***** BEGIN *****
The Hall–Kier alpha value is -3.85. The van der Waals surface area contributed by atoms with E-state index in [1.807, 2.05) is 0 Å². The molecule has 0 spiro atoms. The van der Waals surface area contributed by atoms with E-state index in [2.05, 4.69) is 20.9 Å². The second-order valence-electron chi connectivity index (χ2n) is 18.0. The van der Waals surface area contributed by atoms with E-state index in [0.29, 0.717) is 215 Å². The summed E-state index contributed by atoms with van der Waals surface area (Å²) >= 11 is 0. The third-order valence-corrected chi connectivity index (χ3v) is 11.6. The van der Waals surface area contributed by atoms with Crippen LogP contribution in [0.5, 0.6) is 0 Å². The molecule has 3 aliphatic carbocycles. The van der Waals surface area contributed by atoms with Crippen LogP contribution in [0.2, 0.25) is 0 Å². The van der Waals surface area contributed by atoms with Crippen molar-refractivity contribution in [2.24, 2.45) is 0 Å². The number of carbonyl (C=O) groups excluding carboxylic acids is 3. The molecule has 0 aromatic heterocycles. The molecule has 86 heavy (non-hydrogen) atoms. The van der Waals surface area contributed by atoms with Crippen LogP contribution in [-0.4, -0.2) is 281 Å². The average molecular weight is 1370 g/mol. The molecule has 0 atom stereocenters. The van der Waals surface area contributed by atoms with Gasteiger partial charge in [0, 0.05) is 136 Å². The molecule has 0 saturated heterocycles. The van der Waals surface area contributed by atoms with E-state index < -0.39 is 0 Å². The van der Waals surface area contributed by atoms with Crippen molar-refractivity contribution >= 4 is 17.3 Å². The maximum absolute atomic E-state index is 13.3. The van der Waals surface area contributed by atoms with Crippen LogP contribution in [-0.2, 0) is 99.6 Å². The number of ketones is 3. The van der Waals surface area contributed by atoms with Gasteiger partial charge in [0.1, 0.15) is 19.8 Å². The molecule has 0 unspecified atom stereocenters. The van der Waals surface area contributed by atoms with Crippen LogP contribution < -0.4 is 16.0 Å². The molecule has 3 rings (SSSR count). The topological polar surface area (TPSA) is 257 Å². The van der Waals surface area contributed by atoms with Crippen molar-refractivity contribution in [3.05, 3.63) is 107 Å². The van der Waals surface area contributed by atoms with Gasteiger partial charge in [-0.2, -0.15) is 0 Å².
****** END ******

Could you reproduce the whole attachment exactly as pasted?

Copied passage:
The Hall–Kier alpha value is -3.85. The van der Waals surface area contributed by atoms with E-state index in [1.807, 2.05) is 0 Å². The molecule has 0 spiro atoms. The van der Waals surface area contributed by atoms with E-state index in [2.05, 4.69) is 20.9 Å². The second-order valence-electron chi connectivity index (χ2n) is 18.0. The van der Waals surface area contributed by atoms with E-state index in [0.29, 0.717) is 215 Å². The summed E-state index contributed by atoms with van der Waals surface area (Å²) >= 11 is 0. The third-order valence-corrected chi connectivity index (χ3v) is 11.6. The van der Waals surface area contributed by atoms with Crippen LogP contribution in [0.5, 0.6) is 0 Å². The molecule has 3 aliphatic carbocycles. The van der Waals surface area contributed by atoms with Crippen LogP contribution in [0.2, 0.25) is 0 Å². The van der Waals surface area contributed by atoms with Crippen molar-refractivity contribution in [2.24, 2.45) is 0 Å². The number of carbonyl (C=O) groups excluding carboxylic acids is 3. The molecule has 0 aromatic heterocycles. The molecule has 86 heavy (non-hydrogen) atoms. The van der Waals surface area contributed by atoms with Crippen LogP contribution in [-0.4, -0.2) is 281 Å². The average molecular weight is 1370 g/mol. The molecule has 0 atom stereocenters. The van der Waals surface area contributed by atoms with Gasteiger partial charge in [0, 0.05) is 136 Å². The molecule has 0 saturated heterocycles. The van der Waals surface area contributed by atoms with E-state index < -0.39 is 0 Å². The van der Waals surface area contributed by atoms with Crippen molar-refractivity contribution >= 4 is 17.3 Å². The maximum absolute atomic E-state index is 13.3. The van der Waals surface area contributed by atoms with Crippen LogP contribution in [-0.2, 0) is 99.6 Å². The number of ketones is 3. The van der Waals surface area contributed by atoms with Gasteiger partial charge in [0.1, 0.15) is 19.8 Å². The molecule has 0 unspecified atom stereocenters. The van der Waals surface area contributed by atoms with Crippen LogP contribution < -0.4 is 16.0 Å². The molecule has 3 rings (SSSR count). The topological polar surface area (TPSA) is 257 Å². The van der Waals surface area contributed by atoms with Crippen molar-refractivity contribution in [3.05, 3.63) is 107 Å². The van der Waals surface area contributed by atoms with Gasteiger partial charge in [-0.2, -0.15) is 0 Å².